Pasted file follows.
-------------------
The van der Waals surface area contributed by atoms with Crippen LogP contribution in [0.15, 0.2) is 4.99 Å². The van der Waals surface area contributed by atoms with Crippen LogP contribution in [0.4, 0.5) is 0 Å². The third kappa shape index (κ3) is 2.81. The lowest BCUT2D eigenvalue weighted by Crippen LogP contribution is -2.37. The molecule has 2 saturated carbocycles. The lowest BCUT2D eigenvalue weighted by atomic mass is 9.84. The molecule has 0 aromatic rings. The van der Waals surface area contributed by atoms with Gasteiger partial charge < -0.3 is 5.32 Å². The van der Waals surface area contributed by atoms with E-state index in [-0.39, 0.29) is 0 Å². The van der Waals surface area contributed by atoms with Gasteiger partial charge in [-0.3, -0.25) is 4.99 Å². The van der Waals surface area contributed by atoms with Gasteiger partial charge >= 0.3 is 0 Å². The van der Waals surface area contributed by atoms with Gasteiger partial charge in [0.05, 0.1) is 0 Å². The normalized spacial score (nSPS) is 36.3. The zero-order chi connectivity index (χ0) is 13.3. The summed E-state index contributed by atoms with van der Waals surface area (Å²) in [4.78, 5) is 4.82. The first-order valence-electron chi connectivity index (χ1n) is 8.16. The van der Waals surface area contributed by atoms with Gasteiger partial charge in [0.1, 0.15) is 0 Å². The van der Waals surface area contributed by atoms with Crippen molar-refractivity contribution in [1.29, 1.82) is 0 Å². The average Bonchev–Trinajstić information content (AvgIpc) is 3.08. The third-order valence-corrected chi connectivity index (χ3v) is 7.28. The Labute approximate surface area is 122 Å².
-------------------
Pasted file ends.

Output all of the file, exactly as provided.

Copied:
The van der Waals surface area contributed by atoms with Crippen LogP contribution in [0.15, 0.2) is 4.99 Å². The van der Waals surface area contributed by atoms with Crippen LogP contribution in [0.4, 0.5) is 0 Å². The third kappa shape index (κ3) is 2.81. The lowest BCUT2D eigenvalue weighted by Crippen LogP contribution is -2.37. The molecule has 2 saturated carbocycles. The lowest BCUT2D eigenvalue weighted by atomic mass is 9.84. The molecule has 0 aromatic rings. The van der Waals surface area contributed by atoms with Gasteiger partial charge < -0.3 is 5.32 Å². The van der Waals surface area contributed by atoms with E-state index in [-0.39, 0.29) is 0 Å². The van der Waals surface area contributed by atoms with Gasteiger partial charge in [-0.3, -0.25) is 4.99 Å². The van der Waals surface area contributed by atoms with Gasteiger partial charge >= 0.3 is 0 Å². The van der Waals surface area contributed by atoms with Gasteiger partial charge in [0.05, 0.1) is 0 Å². The normalized spacial score (nSPS) is 36.3. The zero-order chi connectivity index (χ0) is 13.3. The summed E-state index contributed by atoms with van der Waals surface area (Å²) in [4.78, 5) is 4.82. The first-order valence-electron chi connectivity index (χ1n) is 8.16. The van der Waals surface area contributed by atoms with Gasteiger partial charge in [0.1, 0.15) is 0 Å². The van der Waals surface area contributed by atoms with Crippen molar-refractivity contribution in [1.29, 1.82) is 0 Å². The average Bonchev–Trinajstić information content (AvgIpc) is 3.08. The third-order valence-corrected chi connectivity index (χ3v) is 7.28. The Labute approximate surface area is 122 Å².